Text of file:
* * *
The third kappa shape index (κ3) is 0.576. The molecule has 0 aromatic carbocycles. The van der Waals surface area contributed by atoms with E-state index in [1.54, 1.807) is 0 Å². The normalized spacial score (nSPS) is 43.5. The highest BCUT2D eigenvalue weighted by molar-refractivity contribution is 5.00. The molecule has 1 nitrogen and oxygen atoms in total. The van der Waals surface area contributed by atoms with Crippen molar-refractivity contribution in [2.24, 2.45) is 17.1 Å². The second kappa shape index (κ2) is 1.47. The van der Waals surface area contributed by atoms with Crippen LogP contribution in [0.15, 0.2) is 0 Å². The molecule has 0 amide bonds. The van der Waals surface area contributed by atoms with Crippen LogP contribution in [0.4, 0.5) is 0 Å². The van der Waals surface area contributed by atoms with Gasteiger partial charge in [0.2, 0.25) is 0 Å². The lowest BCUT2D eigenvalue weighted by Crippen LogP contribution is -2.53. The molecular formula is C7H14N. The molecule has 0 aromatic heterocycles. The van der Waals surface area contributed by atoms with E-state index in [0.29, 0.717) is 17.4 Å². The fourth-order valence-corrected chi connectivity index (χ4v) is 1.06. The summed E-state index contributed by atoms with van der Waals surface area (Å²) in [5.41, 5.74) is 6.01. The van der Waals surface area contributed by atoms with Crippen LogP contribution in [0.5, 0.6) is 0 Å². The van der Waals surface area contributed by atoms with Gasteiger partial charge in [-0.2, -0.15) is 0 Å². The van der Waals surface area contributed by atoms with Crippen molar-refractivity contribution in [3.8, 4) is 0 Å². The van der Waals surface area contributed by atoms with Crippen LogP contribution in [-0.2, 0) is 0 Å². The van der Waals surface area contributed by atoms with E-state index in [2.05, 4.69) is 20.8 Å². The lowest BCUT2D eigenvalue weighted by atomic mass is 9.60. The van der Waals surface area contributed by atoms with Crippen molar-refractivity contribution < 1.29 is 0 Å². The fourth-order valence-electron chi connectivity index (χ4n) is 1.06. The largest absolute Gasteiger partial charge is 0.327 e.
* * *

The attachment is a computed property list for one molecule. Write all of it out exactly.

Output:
The third kappa shape index (κ3) is 0.576. The molecule has 0 aromatic carbocycles. The van der Waals surface area contributed by atoms with E-state index in [1.54, 1.807) is 0 Å². The normalized spacial score (nSPS) is 43.5. The highest BCUT2D eigenvalue weighted by molar-refractivity contribution is 5.00. The molecule has 1 nitrogen and oxygen atoms in total. The van der Waals surface area contributed by atoms with Crippen molar-refractivity contribution in [2.24, 2.45) is 17.1 Å². The second kappa shape index (κ2) is 1.47. The van der Waals surface area contributed by atoms with Crippen LogP contribution in [0.15, 0.2) is 0 Å². The molecule has 0 amide bonds. The van der Waals surface area contributed by atoms with Crippen LogP contribution in [0.4, 0.5) is 0 Å². The van der Waals surface area contributed by atoms with Gasteiger partial charge in [0.2, 0.25) is 0 Å². The lowest BCUT2D eigenvalue weighted by Crippen LogP contribution is -2.53. The molecular formula is C7H14N. The molecule has 0 aromatic heterocycles. The van der Waals surface area contributed by atoms with E-state index in [0.29, 0.717) is 17.4 Å². The fourth-order valence-corrected chi connectivity index (χ4v) is 1.06. The summed E-state index contributed by atoms with van der Waals surface area (Å²) in [5.41, 5.74) is 6.01. The van der Waals surface area contributed by atoms with Crippen LogP contribution in [0.5, 0.6) is 0 Å². The van der Waals surface area contributed by atoms with Gasteiger partial charge in [-0.2, -0.15) is 0 Å². The van der Waals surface area contributed by atoms with Crippen molar-refractivity contribution in [3.8, 4) is 0 Å². The van der Waals surface area contributed by atoms with Crippen LogP contribution in [-0.2, 0) is 0 Å². The van der Waals surface area contributed by atoms with E-state index in [2.05, 4.69) is 20.8 Å². The lowest BCUT2D eigenvalue weighted by atomic mass is 9.60. The van der Waals surface area contributed by atoms with Crippen molar-refractivity contribution < 1.29 is 0 Å². The fourth-order valence-electron chi connectivity index (χ4n) is 1.06. The largest absolute Gasteiger partial charge is 0.327 e.